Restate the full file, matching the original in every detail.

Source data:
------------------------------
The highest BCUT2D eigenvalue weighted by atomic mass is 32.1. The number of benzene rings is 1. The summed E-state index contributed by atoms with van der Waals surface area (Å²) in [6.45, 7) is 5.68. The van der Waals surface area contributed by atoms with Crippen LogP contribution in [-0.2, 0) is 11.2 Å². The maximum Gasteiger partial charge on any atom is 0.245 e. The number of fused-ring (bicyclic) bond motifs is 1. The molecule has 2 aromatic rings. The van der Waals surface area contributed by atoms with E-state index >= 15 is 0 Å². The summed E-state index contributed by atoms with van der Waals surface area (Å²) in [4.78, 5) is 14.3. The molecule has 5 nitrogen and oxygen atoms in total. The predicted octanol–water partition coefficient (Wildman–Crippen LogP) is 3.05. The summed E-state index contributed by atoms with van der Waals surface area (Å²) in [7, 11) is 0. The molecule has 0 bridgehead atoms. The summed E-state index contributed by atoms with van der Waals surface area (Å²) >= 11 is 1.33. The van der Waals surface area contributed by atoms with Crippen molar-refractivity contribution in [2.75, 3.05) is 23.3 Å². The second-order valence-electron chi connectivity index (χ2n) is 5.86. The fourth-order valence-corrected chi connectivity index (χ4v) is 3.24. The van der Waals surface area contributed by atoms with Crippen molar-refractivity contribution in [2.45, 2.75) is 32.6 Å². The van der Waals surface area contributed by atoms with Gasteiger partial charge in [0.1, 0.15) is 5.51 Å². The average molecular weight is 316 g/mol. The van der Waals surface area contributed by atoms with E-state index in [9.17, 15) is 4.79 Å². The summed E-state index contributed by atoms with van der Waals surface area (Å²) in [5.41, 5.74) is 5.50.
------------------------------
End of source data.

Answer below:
The highest BCUT2D eigenvalue weighted by atomic mass is 32.1. The number of benzene rings is 1. The summed E-state index contributed by atoms with van der Waals surface area (Å²) in [6.45, 7) is 5.68. The van der Waals surface area contributed by atoms with Crippen LogP contribution in [-0.2, 0) is 11.2 Å². The maximum Gasteiger partial charge on any atom is 0.245 e. The number of fused-ring (bicyclic) bond motifs is 1. The molecule has 2 aromatic rings. The van der Waals surface area contributed by atoms with E-state index >= 15 is 0 Å². The summed E-state index contributed by atoms with van der Waals surface area (Å²) in [4.78, 5) is 14.3. The molecule has 5 nitrogen and oxygen atoms in total. The predicted octanol–water partition coefficient (Wildman–Crippen LogP) is 3.05. The summed E-state index contributed by atoms with van der Waals surface area (Å²) in [7, 11) is 0. The molecule has 0 bridgehead atoms. The summed E-state index contributed by atoms with van der Waals surface area (Å²) >= 11 is 1.33. The van der Waals surface area contributed by atoms with Crippen molar-refractivity contribution in [2.75, 3.05) is 23.3 Å². The second-order valence-electron chi connectivity index (χ2n) is 5.86. The fourth-order valence-corrected chi connectivity index (χ4v) is 3.24. The van der Waals surface area contributed by atoms with Crippen molar-refractivity contribution in [2.45, 2.75) is 32.6 Å². The van der Waals surface area contributed by atoms with Gasteiger partial charge in [0.1, 0.15) is 5.51 Å². The average molecular weight is 316 g/mol. The van der Waals surface area contributed by atoms with E-state index in [9.17, 15) is 4.79 Å². The summed E-state index contributed by atoms with van der Waals surface area (Å²) in [5.41, 5.74) is 5.50.